A trailer is a wheeled vehicle attached to the back of a car, truck or other powered vehicle that is designed to haul something. It can be an open flatbed trailer or one that is enclosed and features shelving units or specialty equipment. Trailers are used for a variety of reasons, such as hauling landscaping or construction materials, livestock or machinery and equipment. They are also a reliable way to transport cars or other expensive vehicles that can’t be driven on the road without a trailer.

The trailer was conceived in 1913 when Nils Granlund, the advertising manager for Marcus Loew theaters, spliced rehearsal footage from The Pleasure Seekers into a mini promotional montage that would trail after films shown at the theater. It was the first attempt at creating a form of movie advertisement that was specifically targeted to theater audiences and able to highlight the film’s plot and stars.

In order to be effective, a trailer has to tell the entire story of a film in a short amount of time. It must introduce the audience to the film’s characters, set up the central conflict and then leave them wondering how the film will resolve the issue. A good trailer will also zig where the film zags, making it even more mysterious and intriguing to see how the film will ultimately play out.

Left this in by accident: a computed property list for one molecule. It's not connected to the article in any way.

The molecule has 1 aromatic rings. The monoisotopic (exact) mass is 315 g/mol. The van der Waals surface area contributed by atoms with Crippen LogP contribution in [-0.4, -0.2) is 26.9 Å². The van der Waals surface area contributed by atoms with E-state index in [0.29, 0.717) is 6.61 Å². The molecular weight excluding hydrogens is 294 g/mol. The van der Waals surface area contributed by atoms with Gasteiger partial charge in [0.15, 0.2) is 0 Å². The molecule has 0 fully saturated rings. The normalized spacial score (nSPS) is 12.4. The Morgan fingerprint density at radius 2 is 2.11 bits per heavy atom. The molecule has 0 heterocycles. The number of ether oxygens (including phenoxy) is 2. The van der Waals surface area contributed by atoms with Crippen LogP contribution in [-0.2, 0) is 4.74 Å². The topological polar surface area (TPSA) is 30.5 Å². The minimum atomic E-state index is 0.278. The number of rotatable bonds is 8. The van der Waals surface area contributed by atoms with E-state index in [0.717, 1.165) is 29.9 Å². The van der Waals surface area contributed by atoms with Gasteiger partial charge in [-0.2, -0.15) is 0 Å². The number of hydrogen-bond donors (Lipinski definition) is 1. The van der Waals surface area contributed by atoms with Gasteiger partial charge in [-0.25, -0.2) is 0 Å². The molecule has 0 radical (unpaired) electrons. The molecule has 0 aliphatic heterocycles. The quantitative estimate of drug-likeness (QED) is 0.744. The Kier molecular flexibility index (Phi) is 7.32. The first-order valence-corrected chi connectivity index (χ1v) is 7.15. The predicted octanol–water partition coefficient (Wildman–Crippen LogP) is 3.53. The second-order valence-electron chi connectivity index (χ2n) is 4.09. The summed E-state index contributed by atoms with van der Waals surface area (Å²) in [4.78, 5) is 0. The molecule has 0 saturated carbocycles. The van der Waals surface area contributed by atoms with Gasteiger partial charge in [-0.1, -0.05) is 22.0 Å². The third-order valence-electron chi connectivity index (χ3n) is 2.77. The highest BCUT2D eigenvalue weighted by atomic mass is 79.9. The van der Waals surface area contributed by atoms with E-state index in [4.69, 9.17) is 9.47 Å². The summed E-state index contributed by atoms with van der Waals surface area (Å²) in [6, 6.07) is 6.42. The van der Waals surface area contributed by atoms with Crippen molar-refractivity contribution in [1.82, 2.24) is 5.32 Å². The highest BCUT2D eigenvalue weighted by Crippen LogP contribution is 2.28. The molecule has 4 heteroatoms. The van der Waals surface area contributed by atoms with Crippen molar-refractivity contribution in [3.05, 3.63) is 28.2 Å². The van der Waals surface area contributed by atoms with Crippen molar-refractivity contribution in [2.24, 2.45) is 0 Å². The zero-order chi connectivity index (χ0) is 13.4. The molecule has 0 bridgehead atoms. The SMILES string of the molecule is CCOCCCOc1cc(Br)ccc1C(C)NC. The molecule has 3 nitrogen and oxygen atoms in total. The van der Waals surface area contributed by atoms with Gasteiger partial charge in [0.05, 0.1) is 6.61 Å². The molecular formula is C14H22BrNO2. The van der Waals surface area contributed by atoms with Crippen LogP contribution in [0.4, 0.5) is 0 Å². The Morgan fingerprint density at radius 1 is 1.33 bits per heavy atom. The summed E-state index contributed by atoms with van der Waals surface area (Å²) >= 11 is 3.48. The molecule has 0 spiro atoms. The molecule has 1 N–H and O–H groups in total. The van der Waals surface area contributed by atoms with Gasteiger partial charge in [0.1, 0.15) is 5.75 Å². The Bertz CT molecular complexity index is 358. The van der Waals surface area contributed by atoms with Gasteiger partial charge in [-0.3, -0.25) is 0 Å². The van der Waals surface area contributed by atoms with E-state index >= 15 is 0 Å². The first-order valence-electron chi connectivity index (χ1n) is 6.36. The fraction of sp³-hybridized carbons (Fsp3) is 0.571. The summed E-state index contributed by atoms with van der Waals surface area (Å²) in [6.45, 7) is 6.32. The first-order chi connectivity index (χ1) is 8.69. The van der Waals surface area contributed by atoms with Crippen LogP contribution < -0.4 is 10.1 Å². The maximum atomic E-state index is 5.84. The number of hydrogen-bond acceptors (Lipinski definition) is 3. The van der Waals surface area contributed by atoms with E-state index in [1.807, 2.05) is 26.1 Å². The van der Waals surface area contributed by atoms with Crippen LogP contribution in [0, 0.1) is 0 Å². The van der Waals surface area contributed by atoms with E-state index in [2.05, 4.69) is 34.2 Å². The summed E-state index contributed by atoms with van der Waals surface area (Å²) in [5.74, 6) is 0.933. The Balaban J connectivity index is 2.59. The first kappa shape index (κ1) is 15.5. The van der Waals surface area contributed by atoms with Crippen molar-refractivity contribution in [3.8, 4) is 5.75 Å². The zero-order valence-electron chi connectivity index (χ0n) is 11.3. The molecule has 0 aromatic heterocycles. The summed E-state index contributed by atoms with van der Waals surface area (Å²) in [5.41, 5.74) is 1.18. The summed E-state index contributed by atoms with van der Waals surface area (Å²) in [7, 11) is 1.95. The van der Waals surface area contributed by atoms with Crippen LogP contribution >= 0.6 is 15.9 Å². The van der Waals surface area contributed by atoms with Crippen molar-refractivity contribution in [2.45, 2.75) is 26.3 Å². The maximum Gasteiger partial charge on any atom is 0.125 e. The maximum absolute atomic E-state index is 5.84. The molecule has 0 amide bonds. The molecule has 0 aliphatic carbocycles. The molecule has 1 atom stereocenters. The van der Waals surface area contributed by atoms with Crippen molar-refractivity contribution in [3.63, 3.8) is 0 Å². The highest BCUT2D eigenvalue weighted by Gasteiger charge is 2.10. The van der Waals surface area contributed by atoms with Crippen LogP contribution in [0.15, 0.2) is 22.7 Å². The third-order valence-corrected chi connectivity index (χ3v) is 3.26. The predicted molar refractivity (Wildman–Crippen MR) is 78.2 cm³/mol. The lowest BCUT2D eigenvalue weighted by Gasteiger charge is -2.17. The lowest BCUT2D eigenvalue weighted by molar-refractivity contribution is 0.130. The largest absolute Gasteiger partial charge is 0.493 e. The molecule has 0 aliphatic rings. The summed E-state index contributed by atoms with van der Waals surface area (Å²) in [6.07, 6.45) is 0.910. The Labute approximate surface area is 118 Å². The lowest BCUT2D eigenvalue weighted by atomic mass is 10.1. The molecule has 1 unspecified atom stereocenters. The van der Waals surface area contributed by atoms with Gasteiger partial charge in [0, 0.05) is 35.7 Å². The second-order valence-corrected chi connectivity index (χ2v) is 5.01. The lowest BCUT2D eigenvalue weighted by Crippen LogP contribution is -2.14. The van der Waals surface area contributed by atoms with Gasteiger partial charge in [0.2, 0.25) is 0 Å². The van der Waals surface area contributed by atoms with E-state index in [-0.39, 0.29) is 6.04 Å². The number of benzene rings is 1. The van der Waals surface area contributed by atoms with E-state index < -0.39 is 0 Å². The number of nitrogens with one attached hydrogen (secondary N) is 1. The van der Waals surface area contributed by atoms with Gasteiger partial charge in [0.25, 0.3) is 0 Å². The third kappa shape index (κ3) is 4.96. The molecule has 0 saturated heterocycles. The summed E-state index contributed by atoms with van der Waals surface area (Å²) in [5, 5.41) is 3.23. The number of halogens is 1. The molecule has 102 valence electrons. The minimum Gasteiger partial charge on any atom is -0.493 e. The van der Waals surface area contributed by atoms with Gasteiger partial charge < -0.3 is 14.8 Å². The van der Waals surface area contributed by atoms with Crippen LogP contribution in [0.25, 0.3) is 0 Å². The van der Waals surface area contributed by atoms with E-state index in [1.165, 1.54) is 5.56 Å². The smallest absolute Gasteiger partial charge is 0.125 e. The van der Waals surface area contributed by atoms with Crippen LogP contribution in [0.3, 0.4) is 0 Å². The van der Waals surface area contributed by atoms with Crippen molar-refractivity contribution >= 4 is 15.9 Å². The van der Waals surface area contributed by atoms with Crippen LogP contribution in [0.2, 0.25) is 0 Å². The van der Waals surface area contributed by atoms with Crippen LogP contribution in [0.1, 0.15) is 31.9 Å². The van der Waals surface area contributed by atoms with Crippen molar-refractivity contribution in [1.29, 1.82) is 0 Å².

Most trailers are a combination of scenes from the movie and original footage shot to promote it. The most successful trailers are usually no more than a minute long and include dialogue, music and a visual style that is appropriate for the film. They are often synchronized to the rhythm of the music or a spoken monologue and can be seen in advance of theatrical releases as well as at movie festivals.

Oftentimes, trailers have been accused of giving viewers a false representation of a film. This is especially true when it comes to action movies, where a trailer may use music and editing to imply that a film is more exciting than it actually is. In addition, some trailers feature shots or lines of dialogue that are not present in the film. This can lead to confusion for the viewer and is sometimes done intentionally as part of a marketing campaign.

Some trailers have also been used for satirical effect. For example, trailers for Jerry Seinfeld’s Comedian and Tenacious D’s The Pick of Destiny featured voice over cliches such as “Colossal!” or “Stupendous!” as part of a parody of Hollywood film promotion. This practice has become more common as film makers have shifted away from the standard promotional format and have created trailers that are less traditional. This has spawned a new genre of trailer, the teaser, which is typically shorter than a full-length film trailer and often includes scenes from the actual movie.